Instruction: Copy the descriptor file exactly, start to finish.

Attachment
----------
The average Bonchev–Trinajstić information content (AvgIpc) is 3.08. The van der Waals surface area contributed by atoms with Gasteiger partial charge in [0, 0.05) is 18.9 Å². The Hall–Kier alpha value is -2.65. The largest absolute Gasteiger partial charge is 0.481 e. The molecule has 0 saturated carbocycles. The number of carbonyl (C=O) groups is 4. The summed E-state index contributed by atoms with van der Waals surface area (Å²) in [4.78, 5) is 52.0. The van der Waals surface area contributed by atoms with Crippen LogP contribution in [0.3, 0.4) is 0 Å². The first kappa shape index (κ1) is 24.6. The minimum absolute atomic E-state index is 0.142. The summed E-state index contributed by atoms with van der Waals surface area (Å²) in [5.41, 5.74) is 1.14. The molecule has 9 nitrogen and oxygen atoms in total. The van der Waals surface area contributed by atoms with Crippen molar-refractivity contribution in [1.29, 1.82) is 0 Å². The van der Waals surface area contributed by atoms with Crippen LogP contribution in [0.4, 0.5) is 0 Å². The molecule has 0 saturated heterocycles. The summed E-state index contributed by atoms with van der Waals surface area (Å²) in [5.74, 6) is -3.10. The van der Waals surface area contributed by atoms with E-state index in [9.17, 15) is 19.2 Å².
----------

The average Bonchev–Trinajstić information content (AvgIpc) is 3.08. The van der Waals surface area contributed by atoms with Gasteiger partial charge in [0, 0.05) is 18.9 Å². The Hall–Kier alpha value is -2.65. The largest absolute Gasteiger partial charge is 0.481 e. The molecule has 0 saturated carbocycles. The number of carbonyl (C=O) groups is 4. The summed E-state index contributed by atoms with van der Waals surface area (Å²) in [4.78, 5) is 52.0. The van der Waals surface area contributed by atoms with Crippen LogP contribution in [0.3, 0.4) is 0 Å². The first kappa shape index (κ1) is 24.6. The minimum absolute atomic E-state index is 0.142. The summed E-state index contributed by atoms with van der Waals surface area (Å²) in [5.41, 5.74) is 1.14. The molecule has 9 nitrogen and oxygen atoms in total. The van der Waals surface area contributed by atoms with Crippen molar-refractivity contribution in [1.29, 1.82) is 0 Å². The van der Waals surface area contributed by atoms with Crippen LogP contribution in [0.4, 0.5) is 0 Å². The molecule has 0 saturated heterocycles. The summed E-state index contributed by atoms with van der Waals surface area (Å²) in [5.74, 6) is -3.10. The van der Waals surface area contributed by atoms with E-state index in [9.17, 15) is 19.2 Å².